Wolverhampton factory fire: More than 100 firefighters tackle huge blaze - PICTURES and VIDEO
A blaze at a a derelict Wolverhampton factory was continuing to burn on Thursday evening, under the control of firefighters who have been dealing with the flames for nearly 24 hours.
Flames more than 20ft high ripped through Alliance Paper and Tissue, off Wobaston Road, Fordhouses, from around 11.30pm on Wednesday, turning the night sky red and threatening to close the M54 motorway.
Around 25 firefighters remained on the scene this afternoon and crews were expected to stay at the site until Friday after flames spread through the large empty factory which, although no longer in use, still had paper and 'significant' amounts chemicals stored inside.
- UPDATE: New pictures reveal devastation as demolition experts examine scene
Reporter Jessica Labhart was at the factory on Thursday morning:
Firefighters have led me here to reveal the fire inside the building. The items inside are believed to be rolls of wallpaper #WobastonRoad pic.twitter.com/7RNaEQzUUS Jessica Labhart (@JLabhart_star) January 26, 2017
And received this update on the progress of firefighting late this afternoon:
Russ Gauden delivers an update on the next steps to take place here #WobastonRoad #fire pic.twitter.com/IaHIJ5qTAb Jessica Labhart (@JLabhart_star) January 26, 2017
It is not yet clear what caused the blaze, which swept inside the building measuring 500ft by 200ft situated next to the HS Marston Aerospace plant, leaving parts of the structure at risk of collapse.
Two hydraulic platforms were brought in to allow crews to tackle the blaze from above and stop the flames from spreading to neighbouring businesses.
The site owners, fire investigators and an asbestos adviser were all at the factory helping fire crews, who were reluctant to use water on unknown chemicals.
Instead, the masses of paper - thought to include tissue and toilet paper - were allowed to burn under the supervision of firefighters.
West Midlands Fire Service Area Commander Steve Taylor described the fire as 'intense' and said his team faced several challenges, including a damaged gas main which was burning in two places.
"The sheer size of the site was also a key consideration in our operations, as well as the need to protect a neighbouring aerospace company which was just 10 metres away," he added.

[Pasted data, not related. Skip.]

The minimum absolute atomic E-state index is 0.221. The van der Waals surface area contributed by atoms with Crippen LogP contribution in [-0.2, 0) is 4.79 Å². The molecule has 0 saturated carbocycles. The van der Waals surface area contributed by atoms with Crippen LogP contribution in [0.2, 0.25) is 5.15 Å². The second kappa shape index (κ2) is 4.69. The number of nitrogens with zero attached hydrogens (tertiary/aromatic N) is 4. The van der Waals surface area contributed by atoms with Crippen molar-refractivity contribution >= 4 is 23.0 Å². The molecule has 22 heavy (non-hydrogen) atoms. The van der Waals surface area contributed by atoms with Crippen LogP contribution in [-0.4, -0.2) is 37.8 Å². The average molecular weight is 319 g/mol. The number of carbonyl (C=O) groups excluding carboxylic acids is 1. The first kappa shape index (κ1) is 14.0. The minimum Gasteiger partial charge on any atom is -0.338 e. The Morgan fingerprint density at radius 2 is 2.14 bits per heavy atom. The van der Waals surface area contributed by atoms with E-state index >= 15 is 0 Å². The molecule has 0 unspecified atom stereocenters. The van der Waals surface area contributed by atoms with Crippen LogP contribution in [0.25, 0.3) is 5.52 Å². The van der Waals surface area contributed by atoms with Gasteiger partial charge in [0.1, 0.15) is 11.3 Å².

"We worked very closely throughout the night with representatives of the neighbouring firm and our partner agencies including the gas and electricity companies.
"Fortunately, the wind direction was in our favour, but we had contingency plans and resources in place in case the weather conditions changed and there was a more direct threat to the aerospace site.
"I'm pleased to say it was able to open and operate when staff arrived early this morning".
Water was pumped from the nearby Staffordshire and Worcestershire Canal to quell the flames.
Smethwick firefighters were among those to attend and posted this video on social media showing the scale of the blaze.
BW in attendance at large #fire in Wolverhampton. Working hard with numerous crews to bring it under control. #wolvofire #teamwork #OneTeam pic.twitter.com/Viu26t7giZ Smethwick Fire (@Smethwickfire) January 26, 2017
Flames could be seen lighting up the night sky as the fire took hold.
People living nearby were told to keep windows and doors closed with the fire at its height.
The road was closed between the A449 Stafford Road and The Droveway, but has since reopened, while around 25 firefighters remain on the scene.
Fire crews are still at work here going up on a platform to examine the damage #WobastonRoad #fire pic.twitter.com/cagAEEhZ29 Jessica Labhart (@JLabhart_star) January 26, 2017
They also prioritised stopping water used to fight the fire flowing into the canal.
Officials from the Canal and River Trust were working with the team at the scene.
The cause of the fire is still being investigated with specialist officers working at the factory site.
Station commander Wood said the factory unit was not secure.
Power had been cut to businesses nearby during the course of the firefighting operation.
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